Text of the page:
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French Teenagers Speak a Language All Their Own. Confused? Here's a Guide

La tour de Babel vue par Pieter Brueghel l'Ancien CC-BY-20

The Tower of Babel by Peter Bruegel the Elder CC-BY-20

The purpose of a language is to meet the communication needs of the society that uses it, so any living language is by its very nature bound to evolve as a result of social changes. Thanks to advances in technology, these developments sometimes progress quickly in certain demographic groups, particularly among teenagers, creating a significant chasm in the relationships between parents and teenagers.

One can often hear French parents bemoan their inability to comprehend conversation between their teenage children. It is not an insurmountable problem, but a decoder is needed to bridge the gulf. Here are some tips for French-speaking parents to reopen the channels of communication that have been obstructed by generational, technological and occasionally cultural factors.

SMS language (texting language)

SMS language came about as a way to reduce the length of words used and thus avoid exceeding the number of characters allowed by text messages, as well as to speed up typing on mobile phone keypads. These technological constraints gave rise to a form of communication that seems more intuitive to frequent users of SMS messaging and less familiar to parents, who do not recognise most of the codes, abbreviations and spellings used.

Poster contre le langage SMS écrit lui-même en langage SMS. CC-BY-20

(Written in text speak) “This is a web forum, not a cell phone. if you want an answer to your query, try writing in a proper language”.  Anti-SMS language poster itself written in SMS language. CC-BY-20

Here are some examples of SMS language decoded for the uninitiated by the Gralon forum:

- je vi1 2 = je viens de
– tu vas réu6r = tu vas réussir
– il tadi 2 / ke = il t’a dit de / que
– koi 2 9 = quoi de neuf ?
– 2m1 = demain

- je vi1 2 = je viens de (“I’ve just”)
- tu vas réu6r = tu vas réussir (“you can do it”)
il tadi 2 / ke = il t’a dit de / que (“he told you that”)
koi 2 9 = quoi de neuf ? (“what’s new?”)
2m1 = demain (“tomorrow”)

This utilitarian transformation of language is not to everyone’s taste. Désirée explains in her post what she finds most irritating when reading texts in SMS language:

Le langage sms, c'est bien pour les ados qui veulent se montrer rebelles, pour les gens qui ne veulent pas passer trop de temps à rédiger un sms et qui s'en fichent des fautes et ceux qui s'en fichent que leur correspondant pourrait ne pas comprendre leurs hiéroglyphes immondes. On l'aura compris, je suis contre ce langage préhistorique! J'avais moi-même testé quand j'étais ado et même dans ma période la plus rebelle, je n'ai pas pu me résoudre à envoyer des messages bourrés de fautes [..]  LE problème c'est que la plupart des gens qui écrivent en langage sms ne font plus aucune différence entre mail et sms, ce qui n'est pas trop grave quand il s'agit de quelqu'un qu'ils connaissent mais qui devient un sérieux manque de respect quand il s'agit de quelqu'un qui leur est totalement inconnu.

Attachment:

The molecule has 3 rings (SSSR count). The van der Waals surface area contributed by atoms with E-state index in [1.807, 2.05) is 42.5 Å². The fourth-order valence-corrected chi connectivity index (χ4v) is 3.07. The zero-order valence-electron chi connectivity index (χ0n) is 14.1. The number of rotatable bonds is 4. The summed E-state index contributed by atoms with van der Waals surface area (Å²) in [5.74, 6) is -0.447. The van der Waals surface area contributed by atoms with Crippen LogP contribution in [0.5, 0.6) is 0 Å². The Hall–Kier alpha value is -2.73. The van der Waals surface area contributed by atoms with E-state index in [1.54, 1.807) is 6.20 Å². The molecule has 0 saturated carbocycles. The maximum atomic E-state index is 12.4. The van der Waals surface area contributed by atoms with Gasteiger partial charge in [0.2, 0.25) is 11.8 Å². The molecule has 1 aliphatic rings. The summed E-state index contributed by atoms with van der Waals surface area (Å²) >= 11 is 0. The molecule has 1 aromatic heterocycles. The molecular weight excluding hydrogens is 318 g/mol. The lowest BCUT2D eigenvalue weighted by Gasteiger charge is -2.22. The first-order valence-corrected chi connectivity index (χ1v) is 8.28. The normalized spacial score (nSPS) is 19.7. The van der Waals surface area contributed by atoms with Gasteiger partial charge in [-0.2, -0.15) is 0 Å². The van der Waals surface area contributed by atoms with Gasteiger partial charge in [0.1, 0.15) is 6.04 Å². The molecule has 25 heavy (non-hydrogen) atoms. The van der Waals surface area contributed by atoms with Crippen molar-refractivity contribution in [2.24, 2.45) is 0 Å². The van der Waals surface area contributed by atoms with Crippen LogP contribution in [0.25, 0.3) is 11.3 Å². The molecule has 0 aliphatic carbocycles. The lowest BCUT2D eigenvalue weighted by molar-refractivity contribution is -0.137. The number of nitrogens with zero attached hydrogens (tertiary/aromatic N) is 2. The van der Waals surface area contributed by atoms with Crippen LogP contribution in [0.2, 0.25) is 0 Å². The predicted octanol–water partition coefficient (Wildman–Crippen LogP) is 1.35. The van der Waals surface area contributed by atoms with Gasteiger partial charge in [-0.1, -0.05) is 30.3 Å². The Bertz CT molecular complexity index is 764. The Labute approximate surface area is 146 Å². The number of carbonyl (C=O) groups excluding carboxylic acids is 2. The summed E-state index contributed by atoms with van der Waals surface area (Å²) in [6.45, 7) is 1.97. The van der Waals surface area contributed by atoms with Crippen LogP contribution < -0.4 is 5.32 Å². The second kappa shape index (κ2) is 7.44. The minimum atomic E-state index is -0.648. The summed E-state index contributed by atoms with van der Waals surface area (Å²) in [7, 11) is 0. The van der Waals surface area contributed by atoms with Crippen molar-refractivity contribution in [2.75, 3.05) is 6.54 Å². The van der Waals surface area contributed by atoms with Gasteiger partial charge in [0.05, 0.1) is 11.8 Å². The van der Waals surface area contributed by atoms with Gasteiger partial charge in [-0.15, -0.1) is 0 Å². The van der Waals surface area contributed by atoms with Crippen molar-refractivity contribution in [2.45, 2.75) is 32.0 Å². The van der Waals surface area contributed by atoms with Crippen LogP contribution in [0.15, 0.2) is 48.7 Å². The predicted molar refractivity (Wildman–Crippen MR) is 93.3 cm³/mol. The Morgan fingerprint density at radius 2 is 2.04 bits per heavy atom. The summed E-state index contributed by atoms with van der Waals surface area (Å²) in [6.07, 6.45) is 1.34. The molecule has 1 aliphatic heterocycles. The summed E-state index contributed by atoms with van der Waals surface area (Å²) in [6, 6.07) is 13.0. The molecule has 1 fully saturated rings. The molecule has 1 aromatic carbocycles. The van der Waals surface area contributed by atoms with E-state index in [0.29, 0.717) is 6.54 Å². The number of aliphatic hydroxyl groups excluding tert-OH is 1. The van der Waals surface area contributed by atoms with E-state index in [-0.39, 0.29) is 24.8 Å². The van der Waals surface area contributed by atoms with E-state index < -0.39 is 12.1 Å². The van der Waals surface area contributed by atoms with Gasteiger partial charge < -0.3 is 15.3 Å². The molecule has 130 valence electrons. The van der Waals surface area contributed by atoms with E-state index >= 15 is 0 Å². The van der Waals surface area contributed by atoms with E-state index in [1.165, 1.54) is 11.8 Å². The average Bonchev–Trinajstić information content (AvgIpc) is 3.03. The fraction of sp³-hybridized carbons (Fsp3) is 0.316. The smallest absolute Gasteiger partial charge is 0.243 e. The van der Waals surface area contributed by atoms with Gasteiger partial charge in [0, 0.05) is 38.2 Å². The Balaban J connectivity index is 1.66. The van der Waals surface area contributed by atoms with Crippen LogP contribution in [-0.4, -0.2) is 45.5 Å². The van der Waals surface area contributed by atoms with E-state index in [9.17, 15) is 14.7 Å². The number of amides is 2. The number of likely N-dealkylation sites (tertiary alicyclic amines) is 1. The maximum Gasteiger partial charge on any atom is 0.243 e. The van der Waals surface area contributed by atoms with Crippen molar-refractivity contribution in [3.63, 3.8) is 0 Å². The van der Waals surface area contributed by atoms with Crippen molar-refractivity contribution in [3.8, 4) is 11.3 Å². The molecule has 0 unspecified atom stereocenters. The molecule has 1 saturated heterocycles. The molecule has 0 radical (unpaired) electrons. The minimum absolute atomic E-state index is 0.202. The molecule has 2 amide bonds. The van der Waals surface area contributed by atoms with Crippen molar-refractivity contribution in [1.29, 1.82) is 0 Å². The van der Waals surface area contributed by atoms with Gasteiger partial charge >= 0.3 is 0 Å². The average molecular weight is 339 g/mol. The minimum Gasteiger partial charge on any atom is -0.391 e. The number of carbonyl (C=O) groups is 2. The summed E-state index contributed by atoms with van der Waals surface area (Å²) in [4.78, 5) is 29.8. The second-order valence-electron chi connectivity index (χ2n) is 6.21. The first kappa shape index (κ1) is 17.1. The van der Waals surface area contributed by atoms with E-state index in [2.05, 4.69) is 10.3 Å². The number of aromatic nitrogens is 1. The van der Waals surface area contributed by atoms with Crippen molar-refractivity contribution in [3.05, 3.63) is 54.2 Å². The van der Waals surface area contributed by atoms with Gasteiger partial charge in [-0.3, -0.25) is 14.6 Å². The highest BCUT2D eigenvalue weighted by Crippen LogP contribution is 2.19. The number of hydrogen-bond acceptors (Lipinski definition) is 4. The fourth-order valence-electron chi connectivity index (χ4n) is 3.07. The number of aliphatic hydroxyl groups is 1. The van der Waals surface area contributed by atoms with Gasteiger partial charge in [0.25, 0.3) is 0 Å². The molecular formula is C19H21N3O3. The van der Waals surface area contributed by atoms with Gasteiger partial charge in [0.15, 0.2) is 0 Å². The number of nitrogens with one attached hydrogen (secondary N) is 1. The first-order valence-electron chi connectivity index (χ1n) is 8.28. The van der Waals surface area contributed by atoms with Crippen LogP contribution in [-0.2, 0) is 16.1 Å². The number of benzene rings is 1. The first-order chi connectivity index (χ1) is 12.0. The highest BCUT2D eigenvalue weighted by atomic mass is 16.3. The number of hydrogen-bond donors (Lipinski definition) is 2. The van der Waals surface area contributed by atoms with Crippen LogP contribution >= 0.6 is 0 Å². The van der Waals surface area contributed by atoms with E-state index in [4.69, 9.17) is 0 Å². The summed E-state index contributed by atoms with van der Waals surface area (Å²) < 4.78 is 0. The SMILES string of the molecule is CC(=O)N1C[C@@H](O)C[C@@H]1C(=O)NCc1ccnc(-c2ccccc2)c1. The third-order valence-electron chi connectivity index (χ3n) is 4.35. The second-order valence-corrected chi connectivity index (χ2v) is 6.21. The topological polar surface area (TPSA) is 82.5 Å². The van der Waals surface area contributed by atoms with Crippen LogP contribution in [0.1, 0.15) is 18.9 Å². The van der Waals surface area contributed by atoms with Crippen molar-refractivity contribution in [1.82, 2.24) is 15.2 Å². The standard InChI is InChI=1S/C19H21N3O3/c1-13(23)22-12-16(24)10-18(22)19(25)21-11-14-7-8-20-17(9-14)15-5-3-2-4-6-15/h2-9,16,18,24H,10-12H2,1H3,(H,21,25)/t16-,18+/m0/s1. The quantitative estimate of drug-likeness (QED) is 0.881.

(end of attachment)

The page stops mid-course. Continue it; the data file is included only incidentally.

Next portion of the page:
Text speak is for teens who want to appear rebellious, for people who don’t want to spend too much time composing a text message and don’t care about errors, and people who don’t care that the person they’re writing to cannot understand their hideous hieroglyphics. As you might have guessed, I’m opposed to this prehistoric language! I tried it myself as a teen, and even in my most rebellious phase, I couldn’t bring myself to send messages full of errors […] The problem is that most people who write in text language make no distinction between emails and texts, which doesn’t matter too much when they’re writing to someone they know, but becomes seriously disrespectful when it’s to a total stranger.

Tizel is also opposed to the spread of this form of communication. He decries the increase in incomprehensibility of messages:   

Le langage SMS est un vrai fléau. J'en veux pour preuve le nombre de forum devenus illisibles à cause de l'absence totale de modération sur ce plan. Mais ce fléau se retrouve également dans les blogs : la majorité des Skyblogs sont formulés en SMS; les commentaires déposés sur les blogs sont eux aussi, la plupart du temps, en SMS. Même certains mails que l'on m'envoie sont rédigés de la sorte. En plus, à force de rédiger de la sorte, je suis persuadé que ces personnes déforment leur orthographe.

SMS language is a real scourge. This is borne out by the number of forums that have become unreadable because of the total absence of moderation in this area. But this scourge is also found in blogs: the majority of Skyblogs are written in SMS; the comments posted on the blogs are mainly in SMS as well. Even some of the emails I receive are written the same way. I am also convinced that by writing this way these people are adversely affecting their spelling ability.

Some, however, see this evolution as an opportunity. Many novels for young people use text speak to convey a sense of realism. Others, such as Philippe Marso, have even written a whole novel in text speak.  

Verlanised or anglicised language

Verlan is a form of French argot, in which the syllables of a word are inverted. When coupled with anglicisation of the vocabulary, it is sometimes difficult for parents to understand. Here is a glossary from Magic Maman of the words most commonly used by teenagers:  

Accoucher : se dépêcher. 
Arracher (s’) : partir. 
Auch : verlan de chaud, cela signifie « c’est difficile ». 
Balle (c’est de la) : c’est génial (une variante est possible avec « c’est chanmé !). 
Boss : chef de bande ou patron.